Want to add some long-lasting color to your South Carolina garden this season? Consider planting perennials, specifically, cannas; cannas are gorgeous and exotic blooming plants that are hardy and well-suited to the climate of the southeastern United States. Talk to a landscape or garden expert about integrating these tropical beauties around your yard and property.
Consider Cannas for your summertime color:
Skip the Seed
Unless you are a landscape expert, it makes the most sense to start with tubers instead of seeds. Seeds can be a challenge to grow, at least until they mature. This perennial is easy-enough to take care of and maintain; start in pots inside and move outside in early summer, around the same time that you start your tomato plants in the eastern US. For those with limited outdoor space, container cannas are beautiful, lush, and hardy options.
Enjoy the Bloom
Cannas bloom from late spring to the first frost of late-fall. For many, perennials are a cost-effective way to liven up the yard or garden, offering longevity and color from spring well-into cooler weather. The vibrant, tropical appearance of this plant brings a pop of interest and visual intrigue to your Carolinian curb appeal. Cannas are truly dazzling, whether in a garden, along a hedge, or potted on a porch.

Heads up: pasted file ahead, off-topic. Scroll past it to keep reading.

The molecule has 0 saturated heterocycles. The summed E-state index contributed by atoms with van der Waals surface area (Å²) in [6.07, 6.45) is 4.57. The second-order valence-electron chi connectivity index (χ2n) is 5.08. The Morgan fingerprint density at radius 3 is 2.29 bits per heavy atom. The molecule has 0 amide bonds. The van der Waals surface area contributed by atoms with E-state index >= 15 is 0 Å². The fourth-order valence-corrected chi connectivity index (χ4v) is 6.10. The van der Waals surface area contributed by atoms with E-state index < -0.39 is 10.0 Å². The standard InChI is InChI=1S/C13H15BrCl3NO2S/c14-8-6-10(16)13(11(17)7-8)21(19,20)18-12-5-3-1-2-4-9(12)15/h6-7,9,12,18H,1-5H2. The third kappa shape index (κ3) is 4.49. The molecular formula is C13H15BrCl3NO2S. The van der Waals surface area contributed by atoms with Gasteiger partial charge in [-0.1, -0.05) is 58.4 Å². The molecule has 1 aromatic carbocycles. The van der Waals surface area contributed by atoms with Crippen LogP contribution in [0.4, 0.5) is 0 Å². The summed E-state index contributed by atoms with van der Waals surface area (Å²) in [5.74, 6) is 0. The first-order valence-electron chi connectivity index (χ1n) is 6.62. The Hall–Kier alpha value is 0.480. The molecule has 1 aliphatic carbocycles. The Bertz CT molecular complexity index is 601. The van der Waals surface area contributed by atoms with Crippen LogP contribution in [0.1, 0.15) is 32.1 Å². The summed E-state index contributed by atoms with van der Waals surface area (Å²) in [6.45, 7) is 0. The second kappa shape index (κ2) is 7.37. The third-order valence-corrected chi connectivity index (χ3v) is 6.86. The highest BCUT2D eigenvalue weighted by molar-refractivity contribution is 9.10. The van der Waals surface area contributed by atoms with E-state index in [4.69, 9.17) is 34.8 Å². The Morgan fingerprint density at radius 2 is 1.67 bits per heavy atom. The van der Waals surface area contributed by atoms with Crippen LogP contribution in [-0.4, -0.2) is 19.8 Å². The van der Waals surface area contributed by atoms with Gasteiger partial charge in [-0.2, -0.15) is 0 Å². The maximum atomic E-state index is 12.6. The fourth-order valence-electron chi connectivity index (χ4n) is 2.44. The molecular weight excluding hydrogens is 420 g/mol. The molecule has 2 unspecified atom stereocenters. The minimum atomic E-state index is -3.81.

Plant for Success
Set your Canna on the path to success by providing sunshine and rich, moist soil. Fertilize your plant and make sure that it has a spot with good drainage; it also helps to cover your roots, topsoil, and surrounding space with mulch to preserve moisture. This is a plant that doesn’t require a lot of attention or special care.
Maintain to Thrive
As your Canna grows – often up to five-feet tall – make sure to stake the trunks to prevent drooping or breakage. Also, remove any ‘deadheads’ routinely to keep your plants full and lush. It is recommended that you thin-out your plants every three to four years. The mild climate makes it viable for these plants to survive the winter without any preemptive protection against the elements.
Watch for Pests
As with many tropical plants, the Canna is prone to a few common pests, including slugs, snails, spider mites, and caterpillars. The best approach is to treat your entire yard with a quality pest control solution that prevents damage, disease, and disaster; your gardening retailer or landscape professional will be able to offer prudent suggestions for dealing with pests and keeping them from your Canna that make sense in the South Carolina environment.
Why wouldn’t you want to bring long-lasting color to your garden or greenspace? Talk to the landscape professionals at Terra Bella Garden Center, a local garden & landscape design center in the Charleston, SC area, for the best and most-practical options for your distinct property, hardiness zone, and budget.